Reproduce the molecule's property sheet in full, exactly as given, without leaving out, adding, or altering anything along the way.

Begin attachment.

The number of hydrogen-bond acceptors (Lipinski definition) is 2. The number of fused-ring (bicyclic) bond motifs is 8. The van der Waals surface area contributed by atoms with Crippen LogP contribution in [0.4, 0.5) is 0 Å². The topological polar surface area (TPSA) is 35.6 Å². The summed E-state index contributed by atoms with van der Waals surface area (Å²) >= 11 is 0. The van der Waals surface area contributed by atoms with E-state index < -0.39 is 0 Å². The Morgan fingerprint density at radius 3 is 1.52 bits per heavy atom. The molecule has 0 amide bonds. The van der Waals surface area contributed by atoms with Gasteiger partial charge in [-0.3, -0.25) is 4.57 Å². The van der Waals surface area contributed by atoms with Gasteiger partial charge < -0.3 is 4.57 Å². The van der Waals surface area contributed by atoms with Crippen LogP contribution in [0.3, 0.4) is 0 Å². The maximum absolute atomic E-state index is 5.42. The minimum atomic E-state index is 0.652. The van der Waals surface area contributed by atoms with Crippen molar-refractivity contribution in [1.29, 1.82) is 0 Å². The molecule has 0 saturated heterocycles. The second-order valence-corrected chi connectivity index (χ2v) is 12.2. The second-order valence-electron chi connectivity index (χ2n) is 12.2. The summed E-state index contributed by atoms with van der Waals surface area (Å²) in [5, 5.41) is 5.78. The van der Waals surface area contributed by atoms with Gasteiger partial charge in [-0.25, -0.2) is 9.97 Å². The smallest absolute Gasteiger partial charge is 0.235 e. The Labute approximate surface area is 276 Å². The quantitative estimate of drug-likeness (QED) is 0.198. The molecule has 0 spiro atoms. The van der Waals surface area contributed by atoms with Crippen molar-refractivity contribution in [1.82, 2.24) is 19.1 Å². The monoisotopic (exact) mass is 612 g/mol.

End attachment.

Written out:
The number of hydrogen-bond acceptors (Lipinski definition) is 2. The number of fused-ring (bicyclic) bond motifs is 8. The van der Waals surface area contributed by atoms with Crippen LogP contribution in [0.4, 0.5) is 0 Å². The topological polar surface area (TPSA) is 35.6 Å². The summed E-state index contributed by atoms with van der Waals surface area (Å²) >= 11 is 0. The van der Waals surface area contributed by atoms with E-state index < -0.39 is 0 Å². The Morgan fingerprint density at radius 3 is 1.52 bits per heavy atom. The molecule has 0 amide bonds. The van der Waals surface area contributed by atoms with Gasteiger partial charge in [-0.3, -0.25) is 4.57 Å². The van der Waals surface area contributed by atoms with Gasteiger partial charge < -0.3 is 4.57 Å². The van der Waals surface area contributed by atoms with Crippen LogP contribution in [0.3, 0.4) is 0 Å². The maximum absolute atomic E-state index is 5.42. The minimum atomic E-state index is 0.652. The van der Waals surface area contributed by atoms with Crippen molar-refractivity contribution in [1.29, 1.82) is 0 Å². The molecule has 0 saturated heterocycles. The second-order valence-corrected chi connectivity index (χ2v) is 12.2. The second-order valence-electron chi connectivity index (χ2n) is 12.2. The summed E-state index contributed by atoms with van der Waals surface area (Å²) in [5, 5.41) is 5.78. The van der Waals surface area contributed by atoms with Gasteiger partial charge in [-0.25, -0.2) is 9.97 Å². The smallest absolute Gasteiger partial charge is 0.235 e. The Labute approximate surface area is 276 Å². The quantitative estimate of drug-likeness (QED) is 0.198. The molecule has 0 spiro atoms. The van der Waals surface area contributed by atoms with Crippen molar-refractivity contribution in [1.82, 2.24) is 19.1 Å². The monoisotopic (exact) mass is 612 g/mol.